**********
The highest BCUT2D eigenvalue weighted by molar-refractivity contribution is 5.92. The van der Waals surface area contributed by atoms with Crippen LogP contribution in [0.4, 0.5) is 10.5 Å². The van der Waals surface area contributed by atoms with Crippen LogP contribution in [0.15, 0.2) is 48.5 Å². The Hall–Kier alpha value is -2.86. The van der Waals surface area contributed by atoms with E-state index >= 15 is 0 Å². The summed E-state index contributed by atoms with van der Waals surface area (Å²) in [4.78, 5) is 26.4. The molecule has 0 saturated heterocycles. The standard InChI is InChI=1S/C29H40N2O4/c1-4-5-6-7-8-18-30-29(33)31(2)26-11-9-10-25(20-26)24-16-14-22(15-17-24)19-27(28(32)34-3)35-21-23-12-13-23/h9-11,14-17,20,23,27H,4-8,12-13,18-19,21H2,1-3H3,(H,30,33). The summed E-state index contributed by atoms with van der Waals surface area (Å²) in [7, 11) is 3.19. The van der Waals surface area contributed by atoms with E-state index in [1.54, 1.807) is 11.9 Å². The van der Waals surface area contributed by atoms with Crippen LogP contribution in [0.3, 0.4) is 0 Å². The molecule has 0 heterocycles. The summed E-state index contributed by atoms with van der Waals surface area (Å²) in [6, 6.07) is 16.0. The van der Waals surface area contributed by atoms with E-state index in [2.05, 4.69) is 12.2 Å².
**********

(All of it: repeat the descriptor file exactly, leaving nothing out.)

The highest BCUT2D eigenvalue weighted by molar-refractivity contribution is 5.92. The van der Waals surface area contributed by atoms with Crippen LogP contribution in [0.4, 0.5) is 10.5 Å². The van der Waals surface area contributed by atoms with Crippen LogP contribution in [0.15, 0.2) is 48.5 Å². The Hall–Kier alpha value is -2.86. The van der Waals surface area contributed by atoms with E-state index >= 15 is 0 Å². The summed E-state index contributed by atoms with van der Waals surface area (Å²) in [4.78, 5) is 26.4. The molecule has 0 saturated heterocycles. The standard InChI is InChI=1S/C29H40N2O4/c1-4-5-6-7-8-18-30-29(33)31(2)26-11-9-10-25(20-26)24-16-14-22(15-17-24)19-27(28(32)34-3)35-21-23-12-13-23/h9-11,14-17,20,23,27H,4-8,12-13,18-19,21H2,1-3H3,(H,30,33). The summed E-state index contributed by atoms with van der Waals surface area (Å²) in [7, 11) is 3.19. The van der Waals surface area contributed by atoms with E-state index in [1.54, 1.807) is 11.9 Å². The van der Waals surface area contributed by atoms with Crippen LogP contribution in [0.3, 0.4) is 0 Å². The molecule has 0 heterocycles. The summed E-state index contributed by atoms with van der Waals surface area (Å²) in [6, 6.07) is 16.0. The van der Waals surface area contributed by atoms with E-state index in [2.05, 4.69) is 12.2 Å².